Report: 44 percent of Michigan children live in households that struggle to afford the basics
Forty-four percent of Michigan children live in households that struggle to meet basic needs, according to a new report from the Michigan Association of United Ways.
The ALICE report focusing on the state’s children is based on micro-level U.S. Census data from 2019. ALICE is an acronym that stands for Asset limited, Income constrained, Employed: in other words, households with income below the basic cost of living in their communities.
The report found that while only 17 percent of children lived below the official federal poverty level, another 27 percent live in working but economically precarious homes.
Michigan Association of United Ways CEO Mike Larson said there are huge racial disparities lurking behind the data.
“Seventy-one percent of Black children, and 58 percent of Hispanic children struggle to make ends meet each and every day,” compared to only 36 percent of white children, Larson said. “That is huge.”
There also large geographic disparities. Only 17 percent of children in Livingston County live below the ALICE threshold, whereas 84 percent of Detroit children do.
Larson said that housing costs are eating up an increasing amount of ALICE households’ budgets, leading to housing instability. And he noted that this data pre-dates the COVID-19 pandemic and rising inflation, which he said was already hitting lower-income households before the pandemic.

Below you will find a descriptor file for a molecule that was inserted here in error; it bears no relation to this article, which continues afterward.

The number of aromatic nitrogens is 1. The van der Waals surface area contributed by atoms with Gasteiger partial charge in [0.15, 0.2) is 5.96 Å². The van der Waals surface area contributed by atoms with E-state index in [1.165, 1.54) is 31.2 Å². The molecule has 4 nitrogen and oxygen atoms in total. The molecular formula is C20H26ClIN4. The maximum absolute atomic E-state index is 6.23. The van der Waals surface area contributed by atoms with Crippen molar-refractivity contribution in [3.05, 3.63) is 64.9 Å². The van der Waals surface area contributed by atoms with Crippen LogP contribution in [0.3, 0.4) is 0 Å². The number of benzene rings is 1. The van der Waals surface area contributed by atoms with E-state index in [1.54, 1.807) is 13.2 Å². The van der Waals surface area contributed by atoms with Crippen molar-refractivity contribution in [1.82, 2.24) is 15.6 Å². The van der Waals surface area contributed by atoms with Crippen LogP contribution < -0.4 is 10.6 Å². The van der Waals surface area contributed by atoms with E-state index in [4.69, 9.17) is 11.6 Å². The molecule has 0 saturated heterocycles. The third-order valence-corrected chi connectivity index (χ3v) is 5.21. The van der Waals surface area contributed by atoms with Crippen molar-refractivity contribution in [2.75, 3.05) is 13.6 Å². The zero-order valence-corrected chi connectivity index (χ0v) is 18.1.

“It almost scares me to think what it's going to look like once we get to a point of getting through this, and are able to look at the [more recent] data,” Larson said.
While the report doesn’t go into detail on proposed policy solutions, Larson said ideas like Governor Gretchen Whitmer’s proposal to boost the Earned Income Tax Credit make common sense.
The EITC is “an incentive for working families, for them to work,” Larson said. “And it also gives them some cushion that they absolutely need right now.”
However, the report also that 41 percent of Michigan ALICE families still had not received the advance child tax credits in the fall of 2021, for reasons such as not having filed a tax return. For ALICE families that did receive, they were more likely to use it to pay down debt than families above the threshold, rather than save it.
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